The new song for worship in November in the 8:30 and 9:45 services at Central Presbyterian Church is “At the Name of Jesus.” As pastors Eric Stiller and Daryl Madi continue preaching through the book of Philippians this month, this hymn will help that word dwell in us richly, for the hymn text is a setting of Paul’s summary of the gospel story that lies at the heart of the letter (Philippians 2:5-11). The tune (KING’S WESTON) is a strong melody by the famous 20th-century English composer Ralph Vaughan Williams. This tune embodies the sweeping and regal majesty of this story of Jesus exalted from the depths of the grave to the throne of God and rule over all things. May the Lord through this song encourage us to enthrone him in our hearts and subdue all that is not holy in us so that we may confess and experience him as the King of glory.
The new song for October in the morning worship services at Central Presbyterian Church is “O Church, Arise.” This is a new hymn by the well-known writers Keith Getty and Stuart Townend, authors of such beloved worship songs as “In Christ Alone,” “Speak, O Lord,” and “How Deep the Father’s Love for Us.”
During October and November, pastor Eric Stiller is preaching a sermon series through the book of Philippians. The hymn “O Church, Arise” is a helpful hymn to learn during this series since it enables us to sing many important truths from Philippians and to affirm together in song our calling to live as a faithful people.
The new song for June in the 11:15 service at Central Presbyterian Church is “Forever Reign.” This worship song is familiar to many of our children who sang it enthusiastically at the 2013 Spring Storm retreat.
This song is a strong affirmation of God’s strong love and healing presence that reign over our sin, doubt, and fear. As our church goes through many transitions that can make us feel unstable, anxious, and afraid, one powerful way that we can find strength to stand firm and to follow the Lord together as a united church family is to sing the word of God to one another in spiritual songs. The Lord promises us that our singing is a means by which the word of Christ will dwell in us richly (Colossians 3:16). So let us sing of the Lord’s reign with faith and thankfulness so that we can experience more deeply the peace and wisdom of Christ ruling in our hearts.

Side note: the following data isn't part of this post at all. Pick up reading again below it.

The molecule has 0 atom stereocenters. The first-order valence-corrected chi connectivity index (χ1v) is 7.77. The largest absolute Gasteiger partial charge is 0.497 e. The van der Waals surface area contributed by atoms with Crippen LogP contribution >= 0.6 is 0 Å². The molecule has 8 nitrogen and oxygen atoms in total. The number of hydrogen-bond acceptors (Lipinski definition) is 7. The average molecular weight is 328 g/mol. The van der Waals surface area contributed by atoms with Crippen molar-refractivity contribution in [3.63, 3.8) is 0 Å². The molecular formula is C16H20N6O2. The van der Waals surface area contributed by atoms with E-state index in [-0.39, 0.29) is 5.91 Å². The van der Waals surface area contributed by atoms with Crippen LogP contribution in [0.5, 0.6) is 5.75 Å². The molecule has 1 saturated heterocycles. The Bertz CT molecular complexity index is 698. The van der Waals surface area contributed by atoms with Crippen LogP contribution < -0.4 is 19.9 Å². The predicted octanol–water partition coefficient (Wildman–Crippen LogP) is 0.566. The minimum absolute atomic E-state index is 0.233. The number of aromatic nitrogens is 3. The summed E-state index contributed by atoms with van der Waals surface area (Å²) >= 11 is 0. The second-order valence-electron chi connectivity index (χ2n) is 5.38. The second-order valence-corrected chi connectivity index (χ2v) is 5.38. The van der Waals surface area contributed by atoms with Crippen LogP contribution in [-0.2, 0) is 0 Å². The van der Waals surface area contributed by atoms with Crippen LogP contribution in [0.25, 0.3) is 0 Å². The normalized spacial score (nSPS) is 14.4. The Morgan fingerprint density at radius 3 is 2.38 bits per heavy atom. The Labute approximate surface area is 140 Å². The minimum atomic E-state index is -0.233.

Forever Reign (Audio)
Text and tune: Reuben Morgan and Jason Ingram 2009
© 2009 Hillsong Music Publishing
You are good, you are good when there’s nothing good in me.
You are love, you are love on display for all to see.
You are light, you are light when the darkness closes in.
You are hope, you are hope; you have covered all my sin.
You are peace, you are peace when my fear is crippling.
You are true, you are true even in my wandering.
You are joy, you are joy; you’re the reason that I sing.
You are life, you are life; in you death has lost its sting.
Oh, I’m running to your arms; I’m running to your arms.
The riches of your love will always be enough.
Nothing compares to your embrace.
Light of the world, forever reign.
You are more, you are more than my words will ever say.
You are Lord, you are Lord, all creation will proclaim.
You are here, you are here; in your presence I’m made whole.
You are God, you are God; of all else I’m letting go.
My heart will sing no other name,
The new song for June in the 8:30 and 9:45 services at Central Presbyterian Church is “He Has Come to Reign.” Both the words and the music were composed by Sherdonna Denholm, who is a member and musician at Central Presbyterian Church and wife of pastor Todd Denholm.